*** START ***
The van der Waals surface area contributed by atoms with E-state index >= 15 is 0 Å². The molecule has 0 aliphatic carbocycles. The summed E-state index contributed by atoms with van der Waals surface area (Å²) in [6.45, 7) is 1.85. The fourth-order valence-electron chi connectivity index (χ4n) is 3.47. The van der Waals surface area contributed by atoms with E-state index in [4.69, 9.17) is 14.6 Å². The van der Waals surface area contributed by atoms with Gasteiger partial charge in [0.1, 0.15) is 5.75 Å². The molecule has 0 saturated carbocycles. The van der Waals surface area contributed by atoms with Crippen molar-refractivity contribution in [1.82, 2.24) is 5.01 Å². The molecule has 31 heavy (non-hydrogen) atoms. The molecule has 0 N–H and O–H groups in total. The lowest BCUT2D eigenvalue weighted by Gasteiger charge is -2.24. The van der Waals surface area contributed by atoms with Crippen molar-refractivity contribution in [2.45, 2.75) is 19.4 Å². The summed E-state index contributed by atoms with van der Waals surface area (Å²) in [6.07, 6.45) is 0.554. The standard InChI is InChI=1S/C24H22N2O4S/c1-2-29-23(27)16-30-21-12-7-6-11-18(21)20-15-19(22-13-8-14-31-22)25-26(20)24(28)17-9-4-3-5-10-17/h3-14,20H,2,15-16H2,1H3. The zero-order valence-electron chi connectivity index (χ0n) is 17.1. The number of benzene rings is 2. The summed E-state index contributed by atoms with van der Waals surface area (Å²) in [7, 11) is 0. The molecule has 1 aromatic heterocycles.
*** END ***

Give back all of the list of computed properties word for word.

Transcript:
The van der Waals surface area contributed by atoms with E-state index >= 15 is 0 Å². The molecule has 0 aliphatic carbocycles. The summed E-state index contributed by atoms with van der Waals surface area (Å²) in [6.45, 7) is 1.85. The fourth-order valence-electron chi connectivity index (χ4n) is 3.47. The van der Waals surface area contributed by atoms with E-state index in [4.69, 9.17) is 14.6 Å². The van der Waals surface area contributed by atoms with Gasteiger partial charge in [0.1, 0.15) is 5.75 Å². The molecule has 0 saturated carbocycles. The van der Waals surface area contributed by atoms with Crippen molar-refractivity contribution in [1.82, 2.24) is 5.01 Å². The molecule has 31 heavy (non-hydrogen) atoms. The molecule has 0 N–H and O–H groups in total. The lowest BCUT2D eigenvalue weighted by Gasteiger charge is -2.24. The van der Waals surface area contributed by atoms with Crippen molar-refractivity contribution in [2.45, 2.75) is 19.4 Å². The summed E-state index contributed by atoms with van der Waals surface area (Å²) in [6.07, 6.45) is 0.554. The standard InChI is InChI=1S/C24H22N2O4S/c1-2-29-23(27)16-30-21-12-7-6-11-18(21)20-15-19(22-13-8-14-31-22)25-26(20)24(28)17-9-4-3-5-10-17/h3-14,20H,2,15-16H2,1H3. The zero-order valence-electron chi connectivity index (χ0n) is 17.1. The number of benzene rings is 2. The summed E-state index contributed by atoms with van der Waals surface area (Å²) in [7, 11) is 0. The molecule has 1 aromatic heterocycles.